Attributing mortality from extreme temperatures to climate change in Stockholm, Sweden
2013 (English)In: Nature Climate Change, ISSN 1758-678X, Vol. 3, no 12, 1050-1054 p.Article in journal (Refereed) Published
A changing climate is increasing the frequency, intensity, duration and spatial extent of heat waves. These changes are associated with increased human mortality during heat extremes. At the other end of the temperature scale, it has been widely speculated that cold-related mortality could decrease in a warmer world. We aim to answer a key question; the extent to which mortality due to temperature extremes in Stockholm, Sweden during 1980–2009 can be attributed to climate change that has occurred since our reference period (1900–1929). Mortality from heat extremes in 1980–2009 was double what would have occurred without climate change. Although temperature shifted towards warmer temperatures in the winter season, cold extremes occurred more frequently, contributing to a small increase of mortality during the winter months. No evidence was found for adaptation over 1980–2009.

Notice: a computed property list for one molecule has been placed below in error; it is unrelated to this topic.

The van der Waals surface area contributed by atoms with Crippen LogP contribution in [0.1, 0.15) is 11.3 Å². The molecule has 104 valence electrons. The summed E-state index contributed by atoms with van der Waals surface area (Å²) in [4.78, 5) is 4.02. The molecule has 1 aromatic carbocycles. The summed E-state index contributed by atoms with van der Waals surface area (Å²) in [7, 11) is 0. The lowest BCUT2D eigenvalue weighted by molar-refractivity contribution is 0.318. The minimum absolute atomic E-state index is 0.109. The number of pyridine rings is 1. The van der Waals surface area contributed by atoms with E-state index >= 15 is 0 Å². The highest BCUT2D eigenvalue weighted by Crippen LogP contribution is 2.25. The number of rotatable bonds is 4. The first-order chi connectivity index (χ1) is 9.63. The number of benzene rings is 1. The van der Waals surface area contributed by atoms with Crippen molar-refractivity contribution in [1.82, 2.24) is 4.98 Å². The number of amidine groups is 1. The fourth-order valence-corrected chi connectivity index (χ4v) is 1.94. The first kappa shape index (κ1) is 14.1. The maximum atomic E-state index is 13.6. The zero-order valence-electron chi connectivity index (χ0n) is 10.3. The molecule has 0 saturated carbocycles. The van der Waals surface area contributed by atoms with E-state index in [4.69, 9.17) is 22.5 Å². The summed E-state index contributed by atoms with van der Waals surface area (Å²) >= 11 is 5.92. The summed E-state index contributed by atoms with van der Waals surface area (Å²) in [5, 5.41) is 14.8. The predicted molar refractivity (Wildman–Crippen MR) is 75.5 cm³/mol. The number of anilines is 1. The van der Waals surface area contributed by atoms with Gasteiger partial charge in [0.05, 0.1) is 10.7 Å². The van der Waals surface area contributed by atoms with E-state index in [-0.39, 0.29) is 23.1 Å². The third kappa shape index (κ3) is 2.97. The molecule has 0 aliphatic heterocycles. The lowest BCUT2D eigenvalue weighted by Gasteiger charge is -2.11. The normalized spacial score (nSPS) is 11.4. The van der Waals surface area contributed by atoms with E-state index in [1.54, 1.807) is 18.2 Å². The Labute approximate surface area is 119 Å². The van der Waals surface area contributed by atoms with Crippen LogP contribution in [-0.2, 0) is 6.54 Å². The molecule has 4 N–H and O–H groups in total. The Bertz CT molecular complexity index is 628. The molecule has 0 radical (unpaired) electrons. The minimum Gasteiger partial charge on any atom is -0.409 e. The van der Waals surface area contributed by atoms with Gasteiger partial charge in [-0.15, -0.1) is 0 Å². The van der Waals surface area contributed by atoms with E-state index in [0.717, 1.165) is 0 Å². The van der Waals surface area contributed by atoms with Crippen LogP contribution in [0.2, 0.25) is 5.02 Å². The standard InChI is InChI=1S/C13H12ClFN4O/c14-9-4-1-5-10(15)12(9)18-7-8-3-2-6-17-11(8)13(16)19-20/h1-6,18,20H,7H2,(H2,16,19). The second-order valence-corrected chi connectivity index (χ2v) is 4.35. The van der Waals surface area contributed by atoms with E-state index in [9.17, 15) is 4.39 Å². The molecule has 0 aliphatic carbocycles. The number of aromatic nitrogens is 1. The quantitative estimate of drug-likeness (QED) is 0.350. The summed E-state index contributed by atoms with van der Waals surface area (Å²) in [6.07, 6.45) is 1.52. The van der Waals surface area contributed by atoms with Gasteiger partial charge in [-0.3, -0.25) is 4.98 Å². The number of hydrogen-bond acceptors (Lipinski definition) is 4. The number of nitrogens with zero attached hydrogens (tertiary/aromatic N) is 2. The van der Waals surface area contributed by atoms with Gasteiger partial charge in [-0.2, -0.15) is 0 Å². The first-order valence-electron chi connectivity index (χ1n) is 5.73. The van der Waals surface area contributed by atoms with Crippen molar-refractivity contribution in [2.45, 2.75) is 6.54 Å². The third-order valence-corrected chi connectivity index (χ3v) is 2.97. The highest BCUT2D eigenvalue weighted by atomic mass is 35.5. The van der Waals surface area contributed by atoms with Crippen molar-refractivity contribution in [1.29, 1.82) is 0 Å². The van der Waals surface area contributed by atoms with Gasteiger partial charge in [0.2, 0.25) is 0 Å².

Place, publisher, year, edition, pages
Nature Publishing Group, 2013. Vol. 3, no 12, 1050-1054 p.
Environmental Health and Occupational Health Meteorology and Atmospheric Sciences
IdentifiersURN: urn:nbn:se:umu:diva-83506DOI: 10.1038/nclimate2022OAI: oai:DiVA.org:umu-83506DiVA: diva2:668047
FunderForte, Swedish Research Council for Health, Working Life and Welfare, FAS: 2009-0454